Bred in Mexico by Justo Fernandez Avila, the 1968 stallion was by Romany Royal by Grey Sovereign and out of Jo-Ann-Cat.
Beduino started his racing career in Mexico, running in Thoroughbred competitions. After winning his first two races at short distances, he ran in 11 Thoroughbred races and won four. In every one of his races, though, Beduino was in first place at the first turn, but his great speed and momentum would carry him to the outside and the other horses would pass him. Beduino was a sprinter, but was not allowed to enter official Quarter Horse races. His owner knew that if he could win some match races against Quarter Horses, breeders would seek the big Thoroughbred as a sire of speed horses.
Beduino won a $100,000 winner-take-all match race in 1974 at Mexico City against Champion Quarter Racing Gelding Come Six.  It was a hard race, with Beduino coming behind for the win.
In 1974, Beduino began standing at stud at the Vessels Stallion Farm when Frank Vessels, Jr. bought half of Beduino from Justo Fernandez after an exhibition race at Los Alamitos Race Course. In late 1985, Vessels’ widow, Mildred, bought the remaining interest in Beduino. “I can tell you, the second half cost a lot more than the first half,” she said in an interview. During his lifetime, he sired 19 foal crops to total 722 registered Quarter Horse foals, which included 603 race starters, 436 winners, 80 stakes-placed horses and 40 stakes winners, whose cumulative earnings totaled $13,099,594. This placed him third on the leading money-earning sires list of Quarter racehorses and as the leading Thoroughbred represented at one time. 
His racing champion offspring include Brigand Silk, Chingaderos, and Indigo Illusion, as well as millionaire champions Tolltac and Strawberry Silk.
Beduino was put down May 13, 1991 at Vessels Stallion Farm in Bonsall, California, due to infirmities of old age. He was 23 years old.
Beduino was inducted into the American Quarter Horse Hall of Fame in 2008.

Beduino, gloria nacional

A Justo Fernández Ávila, el amor a los equinos le viene seguramente por la misma pasión de su señor padre don Justo Félix Fernández López, quien por muchos años fuera dueño del Hipódromo de las Américas, y así también de su abuelo, por línea materna, el General Maximino Ávila Camacho, ex gobernador del Estado de Puebla y Secretario de Comunicaciones durante la presidencia de su hermano Manuel Ávila Camacho, en el segundo sexenio presidencial de 1940 a 1946. Don Maximino  tuvo el mejor criadero de caballos de México, entre los equinos favoritos están “El sueños”, “La Gaviota” “ La Jaca Torera”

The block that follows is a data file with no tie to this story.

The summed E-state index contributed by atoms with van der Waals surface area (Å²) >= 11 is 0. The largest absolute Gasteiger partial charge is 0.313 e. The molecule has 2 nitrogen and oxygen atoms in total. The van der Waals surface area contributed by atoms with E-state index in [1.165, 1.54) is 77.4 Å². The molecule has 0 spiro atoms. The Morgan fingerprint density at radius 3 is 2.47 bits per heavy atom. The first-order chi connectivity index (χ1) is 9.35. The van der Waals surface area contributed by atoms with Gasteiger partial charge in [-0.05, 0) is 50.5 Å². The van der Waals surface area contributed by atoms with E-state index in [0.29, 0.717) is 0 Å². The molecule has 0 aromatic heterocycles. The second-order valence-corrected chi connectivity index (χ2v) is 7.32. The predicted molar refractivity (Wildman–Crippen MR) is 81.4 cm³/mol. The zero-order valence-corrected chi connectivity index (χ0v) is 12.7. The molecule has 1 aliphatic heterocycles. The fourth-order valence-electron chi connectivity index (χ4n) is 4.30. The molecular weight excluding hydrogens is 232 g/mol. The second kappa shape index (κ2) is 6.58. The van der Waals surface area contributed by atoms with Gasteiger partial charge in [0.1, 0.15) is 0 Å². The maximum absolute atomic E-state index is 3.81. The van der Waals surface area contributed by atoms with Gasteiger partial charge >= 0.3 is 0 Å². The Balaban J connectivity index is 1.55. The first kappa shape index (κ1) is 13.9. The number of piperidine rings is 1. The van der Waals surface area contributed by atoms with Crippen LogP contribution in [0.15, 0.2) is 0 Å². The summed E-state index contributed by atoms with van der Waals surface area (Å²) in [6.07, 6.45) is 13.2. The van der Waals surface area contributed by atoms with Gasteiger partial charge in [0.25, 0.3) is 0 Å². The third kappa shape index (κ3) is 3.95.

Beduino, al igual que su dueño, tuvieron linaje. Beduino un caballo pura sangre era su abuela materna Romany Belle, hija de Vilmorin y este a su vez de  Gold Bridge. Nacido en 1968, a los seis años alcanza su victoria en el mundo de las carreras, en la ciudad de México. Según el artículo publicado en el Selecciones del Reader’s Digest, tomo XCIII, número 554, enero de 1987, escrito por Bruce Henderson.
Mi caballo le pude ganar al mejor caballo del mundo”, Fernández le comentó a Ronnie Banks, uno de los mejores jockeys en los Estados Unidos. “Yo pagó todos los gastos si tú me traes a México un oponente que valga la pena. Y yo pondré $50,000”.
El día programado para la carrera de los caballos de diferentes razas: un puro sangres contra un cuarto de milla; la fecha pacta fue el 24 de febrero de 1974, en día de la bandera. En el Hipódromo de las Américas, con unos 10 mil espectadores. Beduino montado por  Manuel Zavala, el cuarto de milla, llamado Come Six, equino ganador en los Estados Unidos de Norteamérica; montado por Ron  Banks.
Después de la victoria, la historia de Beduino cambio totalmente, al convertirse en semental de su raza,  siendo el primer caballo mexicano jefe de su raza. Es vendido  a Frank Vessels a los Estados Unidos, en dos etapas, sus derechos totales pasaron en 1985, a la viuda de Vessels. Tuvo una gran descendencia, su dueña afirmaba que entendía perfectamente en inglés y español, comportándose como todo un príncipe. Que muere en el año 2000.